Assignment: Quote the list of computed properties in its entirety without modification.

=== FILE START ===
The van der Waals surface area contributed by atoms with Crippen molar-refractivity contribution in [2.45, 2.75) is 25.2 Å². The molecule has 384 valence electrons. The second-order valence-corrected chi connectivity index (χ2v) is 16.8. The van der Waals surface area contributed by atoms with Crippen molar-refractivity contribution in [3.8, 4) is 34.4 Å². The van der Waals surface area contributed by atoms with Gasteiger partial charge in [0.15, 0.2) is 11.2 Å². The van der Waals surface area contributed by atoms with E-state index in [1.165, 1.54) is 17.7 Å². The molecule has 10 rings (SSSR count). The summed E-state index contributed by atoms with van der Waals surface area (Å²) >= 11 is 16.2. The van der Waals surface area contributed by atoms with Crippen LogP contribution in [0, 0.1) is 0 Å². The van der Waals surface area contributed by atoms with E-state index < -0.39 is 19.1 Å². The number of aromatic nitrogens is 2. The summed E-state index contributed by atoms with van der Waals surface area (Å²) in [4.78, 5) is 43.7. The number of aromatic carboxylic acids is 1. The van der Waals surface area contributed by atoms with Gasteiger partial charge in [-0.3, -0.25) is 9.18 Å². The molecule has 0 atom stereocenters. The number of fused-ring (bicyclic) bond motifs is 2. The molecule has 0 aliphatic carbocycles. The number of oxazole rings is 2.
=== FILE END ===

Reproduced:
The van der Waals surface area contributed by atoms with Crippen molar-refractivity contribution in [2.45, 2.75) is 25.2 Å². The molecule has 384 valence electrons. The second-order valence-corrected chi connectivity index (χ2v) is 16.8. The van der Waals surface area contributed by atoms with Crippen molar-refractivity contribution in [3.8, 4) is 34.4 Å². The van der Waals surface area contributed by atoms with Gasteiger partial charge in [0.15, 0.2) is 11.2 Å². The van der Waals surface area contributed by atoms with E-state index in [1.165, 1.54) is 17.7 Å². The molecule has 10 rings (SSSR count). The summed E-state index contributed by atoms with van der Waals surface area (Å²) >= 11 is 16.2. The van der Waals surface area contributed by atoms with Crippen LogP contribution in [0, 0.1) is 0 Å². The van der Waals surface area contributed by atoms with E-state index < -0.39 is 19.1 Å². The number of aromatic nitrogens is 2. The summed E-state index contributed by atoms with van der Waals surface area (Å²) in [4.78, 5) is 43.7. The number of aromatic carboxylic acids is 1. The van der Waals surface area contributed by atoms with Gasteiger partial charge in [-0.3, -0.25) is 9.18 Å². The molecule has 0 atom stereocenters. The number of fused-ring (bicyclic) bond motifs is 2. The molecule has 0 aliphatic carbocycles. The number of oxazole rings is 2.